Questionable Board Leadership Consistently Demonstrates Questionable Judgments
The Company’s settlement proposal is only the latest in a string of recent missteps by Chairperson and special committee member Rahul Mewawalla. Mr. Mewawalla, who has no prior public board experience, no C-level experience with a public company, and no food and beverage experience, was the first and only candidate brought forward as part of the Board’s ‘refreshment efforts.’ He was not only raced through the nomination process by incumbent directors with minimal vetting of his background and qualifications, but was also after a mere 43 days into his first public directorship, appointed chairperson of the Board. Since his nomination and subsequent appointment as a director of the Board, he has at a minimum participated in, if not overseen, the following:
- Backing out of what had been a heavily negotiated settlement agreement with AB Value. At the time when AB Value had been led to believe by the Company’s outside general counsel and CEO that the Board was on the precipice of approving an amicable and heavily negotiated resolution with AB Value, the Company instead issued a press release on July 21, 2021 announcing many of the very changes the Company had agreed would be part of the settlement agreement.
- Failing to identify issues of Scott Capdevielle’s fitness as a public company director. Although Mr. Capdevielle had served as a director of the Company for 12 years, the Company had not identified his lack of judgment in making highly inappropriate public statements until Mr. Berger brought them to light on July 24, 2021. Mr. Capdevielle resigned on July 26, 2021.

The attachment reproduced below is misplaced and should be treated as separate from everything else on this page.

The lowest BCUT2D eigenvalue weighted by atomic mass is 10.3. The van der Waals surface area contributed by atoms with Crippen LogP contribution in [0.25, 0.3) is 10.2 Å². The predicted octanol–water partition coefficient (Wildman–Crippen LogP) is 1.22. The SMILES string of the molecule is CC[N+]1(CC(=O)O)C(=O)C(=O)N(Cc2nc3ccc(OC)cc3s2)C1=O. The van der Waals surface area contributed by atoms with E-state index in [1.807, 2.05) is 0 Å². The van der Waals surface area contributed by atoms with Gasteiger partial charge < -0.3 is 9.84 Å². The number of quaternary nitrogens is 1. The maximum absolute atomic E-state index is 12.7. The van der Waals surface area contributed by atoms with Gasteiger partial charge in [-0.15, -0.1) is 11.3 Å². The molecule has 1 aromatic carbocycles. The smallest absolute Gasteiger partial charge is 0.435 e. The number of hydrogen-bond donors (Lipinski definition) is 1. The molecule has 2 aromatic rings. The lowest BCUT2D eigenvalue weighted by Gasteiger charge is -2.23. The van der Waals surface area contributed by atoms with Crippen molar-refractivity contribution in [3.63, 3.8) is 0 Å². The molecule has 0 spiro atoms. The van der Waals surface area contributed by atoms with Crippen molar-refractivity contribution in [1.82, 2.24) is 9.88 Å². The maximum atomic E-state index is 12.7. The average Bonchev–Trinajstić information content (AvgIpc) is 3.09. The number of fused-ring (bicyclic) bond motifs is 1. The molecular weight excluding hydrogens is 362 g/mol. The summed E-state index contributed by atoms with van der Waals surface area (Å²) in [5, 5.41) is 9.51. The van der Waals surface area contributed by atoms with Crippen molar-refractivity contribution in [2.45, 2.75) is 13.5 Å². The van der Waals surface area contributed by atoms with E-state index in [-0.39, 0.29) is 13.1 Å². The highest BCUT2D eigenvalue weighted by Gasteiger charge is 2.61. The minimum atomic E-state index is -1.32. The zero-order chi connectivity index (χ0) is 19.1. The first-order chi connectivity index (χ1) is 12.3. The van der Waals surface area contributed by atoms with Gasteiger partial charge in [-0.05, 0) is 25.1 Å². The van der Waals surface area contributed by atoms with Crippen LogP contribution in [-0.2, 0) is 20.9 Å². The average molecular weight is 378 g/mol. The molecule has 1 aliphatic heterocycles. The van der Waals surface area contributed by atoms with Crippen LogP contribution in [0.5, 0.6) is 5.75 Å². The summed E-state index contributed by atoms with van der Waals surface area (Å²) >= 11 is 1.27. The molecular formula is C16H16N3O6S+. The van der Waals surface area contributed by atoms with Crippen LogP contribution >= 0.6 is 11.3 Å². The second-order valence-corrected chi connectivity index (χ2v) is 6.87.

- Engaging a costly technology expert who appears to lack consumer experience as lead consultant to identify director candidates. Mr. Mewawalla spearheaded the Board’s decision to hire an expensive lead consultant from Russell Reynolds Associates to manage a director search process, despite AB Value having already presented several highly-qualified candidates with relevant experience. The lead consultant met with some of our candidates and unsurprisingly, like Mr. Mewawalla, the lead consultant has technology experience, but no food or beverage experience.
- Packing the Board in advance of the Company’s 2021 Annual Meeting of Shareholders (the “2021 Annual Meeting”). The Company had ample time—over several years—to follow through on AB Value’s calls for Board refreshment. Yet, the first time “Board refreshment” was publicly mentioned by the Company was on July 22, 2021—that is, less than a month after AB Value submitted its notice of nomination to the Company. Since then, the Company rushed to appoint two new directors, who were identified and recruited in less than a month of hiring Russell Reynolds Associates, which we believe to be a defensive, reactionary decision to manage this year’s contested annual meeting of shareholders.
Do Not Be Misled by the Company
The Concerned Shareholders of Rocky Mountain believe that the record shows everything the Company has done over the course of the last several months is a direct result of pressure by AB Value. In addition, the Concerned Shareholders of Rocky Mountain are disappointed that, instead of acknowledging all of the efforts of AB Value, the Company appears to have decided to punish shareholders by refusing to place Mr. Berger on the Company’s slate of directors for the 2021 Annual Meeting. This refusal to include Mr. Berger was decided by the Board despite Mr. Berger having received nearly the highest percentages of shareholder support during the past two director elections (84.7% in 2019 “FOR” his election and 76.8% in 2020). Only Mary Kennedy Thompson, also a member of the Concerned Shareholders of Rocky Mountain’s slate of director candidates, received higher support.1